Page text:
Testing is inexpensive and easy — it should only take a few minutes of your time. Millions of Americans have already tested their homes for radon (see Radon Testing).

You can fix a radon problem.

Radon reduction systems work and they are not too costly. Some radon reduction systems can reduce radon levels in your home by up to 99%. Even very high levels can be reduced to acceptable levels.

New homes can be built with radon-resistant features.

Radon-resistant construction techniques can be effective in preventing radon entry. When installed properly and completely, these simple and inexpensive techniques can help reduce indoor radon levels in homes. In addition, installing them at the time of construction makes it easier and less expensive to reduce radon levels further if these passive techniques don’t reduce radon levels to below 4 pCi/L. Every new home should be tested after occupancy, even if it was built radon-resistant. If radon levels are still in excess of 4 pCi/L, the passive system should be activated by having a qualified mitigator install a vent fan. For more explanation of radon resistant construction techniques, refer to EPA publication, Building Radon Out: A Step-by-Step Guide on How to Build Radon-Resistant Homes (PDF) (84 pp., 5.5 M).

Horrible Hornets

Hornets are among the most troublesome pests that homeowners can encounter. Their stings can be extremely painful—even deadly for those who are allergic to their venom. If you find hornets on your property, take these steps to help get rid of them safely.

Eliminate protein sources. Hornets are attracted to protein-rich food sources such as pet food and compost. Don’t give hornets free snacks! Keep your pet’s food in sealable containers, put compost materials in a bin and securely fasten garbage can lids.

NEVER swat a hornet. While it’s tempting to stomp on a hornet or swing at it with a fly swatter, a threatened insect will release a pheromone to warn other hornets of danger. This could cause them to attack you as a group.

Vacuum hornets indoors. If a hornet makes its way into your home, vacuum it up. Even if it survives, it will succumb to dehydration or starvation after a few days of being trapped in your vacuum container.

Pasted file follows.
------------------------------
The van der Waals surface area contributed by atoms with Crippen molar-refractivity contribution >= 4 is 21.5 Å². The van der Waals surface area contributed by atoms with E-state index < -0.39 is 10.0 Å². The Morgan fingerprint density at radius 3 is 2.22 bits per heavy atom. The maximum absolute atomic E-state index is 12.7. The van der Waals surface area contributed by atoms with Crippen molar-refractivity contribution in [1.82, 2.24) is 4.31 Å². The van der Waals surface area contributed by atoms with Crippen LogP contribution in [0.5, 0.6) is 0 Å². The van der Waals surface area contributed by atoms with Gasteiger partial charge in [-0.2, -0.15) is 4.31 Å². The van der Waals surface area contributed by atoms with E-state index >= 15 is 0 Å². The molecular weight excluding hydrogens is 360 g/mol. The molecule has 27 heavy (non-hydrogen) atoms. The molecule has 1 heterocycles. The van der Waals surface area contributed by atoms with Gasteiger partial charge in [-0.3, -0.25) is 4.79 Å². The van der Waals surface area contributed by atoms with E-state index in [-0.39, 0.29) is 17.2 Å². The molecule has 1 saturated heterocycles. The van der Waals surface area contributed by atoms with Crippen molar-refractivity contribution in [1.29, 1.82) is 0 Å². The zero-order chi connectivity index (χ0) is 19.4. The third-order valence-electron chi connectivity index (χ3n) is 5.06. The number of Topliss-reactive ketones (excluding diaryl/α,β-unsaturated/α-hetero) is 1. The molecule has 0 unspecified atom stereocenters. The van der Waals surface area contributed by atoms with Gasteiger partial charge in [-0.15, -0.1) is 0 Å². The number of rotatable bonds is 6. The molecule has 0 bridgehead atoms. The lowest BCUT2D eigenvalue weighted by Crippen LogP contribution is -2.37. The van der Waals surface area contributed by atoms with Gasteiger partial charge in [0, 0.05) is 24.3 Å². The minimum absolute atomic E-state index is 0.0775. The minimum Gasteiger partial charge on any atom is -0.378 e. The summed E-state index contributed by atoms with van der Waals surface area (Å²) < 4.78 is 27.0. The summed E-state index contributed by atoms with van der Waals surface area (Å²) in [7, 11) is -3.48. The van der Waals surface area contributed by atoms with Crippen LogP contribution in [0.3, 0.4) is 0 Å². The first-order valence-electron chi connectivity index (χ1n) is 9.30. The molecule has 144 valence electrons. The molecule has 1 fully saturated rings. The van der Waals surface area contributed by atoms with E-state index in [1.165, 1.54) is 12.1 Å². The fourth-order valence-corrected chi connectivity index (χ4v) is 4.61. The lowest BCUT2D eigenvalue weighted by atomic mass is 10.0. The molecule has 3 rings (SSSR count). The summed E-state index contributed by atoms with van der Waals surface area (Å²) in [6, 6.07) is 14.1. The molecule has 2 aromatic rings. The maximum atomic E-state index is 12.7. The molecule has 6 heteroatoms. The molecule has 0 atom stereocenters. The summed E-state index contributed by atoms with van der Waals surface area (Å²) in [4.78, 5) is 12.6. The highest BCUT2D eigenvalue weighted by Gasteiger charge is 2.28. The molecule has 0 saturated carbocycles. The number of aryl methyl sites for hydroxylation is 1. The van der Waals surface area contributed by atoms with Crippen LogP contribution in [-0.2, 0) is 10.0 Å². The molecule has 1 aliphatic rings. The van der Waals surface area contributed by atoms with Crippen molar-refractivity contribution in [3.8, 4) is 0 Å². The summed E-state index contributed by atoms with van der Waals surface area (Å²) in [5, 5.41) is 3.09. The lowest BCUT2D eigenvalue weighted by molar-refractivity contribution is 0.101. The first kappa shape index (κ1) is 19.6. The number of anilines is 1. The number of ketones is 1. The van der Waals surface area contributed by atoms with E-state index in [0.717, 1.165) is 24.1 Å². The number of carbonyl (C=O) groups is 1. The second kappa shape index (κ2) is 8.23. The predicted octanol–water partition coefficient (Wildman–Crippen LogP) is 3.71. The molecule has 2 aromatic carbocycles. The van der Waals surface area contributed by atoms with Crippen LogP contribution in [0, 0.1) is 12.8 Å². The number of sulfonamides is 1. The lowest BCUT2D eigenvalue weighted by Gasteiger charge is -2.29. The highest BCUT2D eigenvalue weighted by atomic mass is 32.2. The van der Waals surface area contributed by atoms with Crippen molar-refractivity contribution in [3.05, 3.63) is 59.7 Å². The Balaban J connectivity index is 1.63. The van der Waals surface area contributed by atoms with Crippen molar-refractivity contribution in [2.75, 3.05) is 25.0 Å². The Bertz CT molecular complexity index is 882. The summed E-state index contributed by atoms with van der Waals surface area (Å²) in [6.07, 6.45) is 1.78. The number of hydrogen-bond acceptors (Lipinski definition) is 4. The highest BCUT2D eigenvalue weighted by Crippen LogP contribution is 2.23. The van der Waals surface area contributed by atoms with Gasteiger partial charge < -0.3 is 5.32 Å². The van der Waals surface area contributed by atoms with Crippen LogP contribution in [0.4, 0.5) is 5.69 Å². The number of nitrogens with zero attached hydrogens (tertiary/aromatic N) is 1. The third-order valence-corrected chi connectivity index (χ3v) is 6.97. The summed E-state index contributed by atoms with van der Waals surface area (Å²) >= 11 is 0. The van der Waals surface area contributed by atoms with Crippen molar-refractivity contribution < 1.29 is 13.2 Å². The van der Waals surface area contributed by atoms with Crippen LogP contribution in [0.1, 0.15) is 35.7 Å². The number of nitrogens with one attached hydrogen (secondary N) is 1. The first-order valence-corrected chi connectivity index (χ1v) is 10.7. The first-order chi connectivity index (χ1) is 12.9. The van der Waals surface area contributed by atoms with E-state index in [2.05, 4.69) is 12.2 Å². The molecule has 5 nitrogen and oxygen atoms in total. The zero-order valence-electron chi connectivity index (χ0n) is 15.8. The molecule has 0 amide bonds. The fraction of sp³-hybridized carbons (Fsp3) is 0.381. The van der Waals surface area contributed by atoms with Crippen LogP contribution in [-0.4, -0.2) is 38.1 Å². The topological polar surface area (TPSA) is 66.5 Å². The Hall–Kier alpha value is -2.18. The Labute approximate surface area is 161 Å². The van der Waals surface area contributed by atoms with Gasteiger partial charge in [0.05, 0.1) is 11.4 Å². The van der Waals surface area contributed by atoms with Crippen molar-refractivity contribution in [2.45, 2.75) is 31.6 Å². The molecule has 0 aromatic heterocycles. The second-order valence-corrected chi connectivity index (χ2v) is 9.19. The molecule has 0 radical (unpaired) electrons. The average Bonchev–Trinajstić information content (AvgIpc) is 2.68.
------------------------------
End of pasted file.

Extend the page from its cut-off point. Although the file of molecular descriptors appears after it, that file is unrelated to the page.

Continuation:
Kill the nest. You can exterminate a colony of hornets using aerosol insecticides developed for killing these pests. Wait until evening when most of the hornets are inside the nest and less active. As a precaution, put on a jacket, long pants tucked into socks, a hat and gloves. Spray the nest’s entrance first, then totally wet the nest with the insecticide. Most sprays kill hornets on contact, but repeat the next day if you notice activity. After about two days of no activity, the nest can be removed. Hornets nests can be difficult and dangerous to remove. If you don’t feel comfortable removing the nest, call a professional exterminator.

Keep them away for good. Once you have removed the nest, wipe down the area with an enzyme cleaner. This destroys the hornets’ pheromones, which could otherwise attract new hornets to the spot. Another option: Put up insect mesh to deter hornets from nest-prone spots such as under household eaves.

Be sure to review our other articles for great information on other summer specific pests & maintenance!

Mold Problems

Mold Health Problems – Getting Sick From Mold

When you first see mold in your home, you may be immediately repulsed by the look of the green or black fuzzy fungus. Growing rampant over walls, ceilings or even on the bathroom tile, mold spores can make your skin crawl. But beyond the ‘ick-factor’ of mold is a much more serious threat, one that affects the health of your family. Mold health problems can be experienced well before you actually find evidence of mold in your home. Since mold spores can be airborne, you may be breathing in these toxic spores for months before you understand what’s happening. Since many signs of mold health problems can be attributed to other illnesses, you may not even realize that the cure to your illness lies not in a physician, but in a mold removal contractor. Mold is considered a biotoxin since it is a biological organism and can be toxic. In order to live, mold breaks down and destroys whatever organic material it invades. This process then releases microtoxins in the spores, which are airborne and travel through your home finding more places to infest. You and your family easily inhale these airborne spores as you sleep, eat, watch television and enjoy your home. The inhalation and possible physical contact with spores leads to a long list of complications and health problems. Understanding these problems and realizing that the symptoms you are experiencing could be due to exposure to mold gives you a clear direction toward the resolution.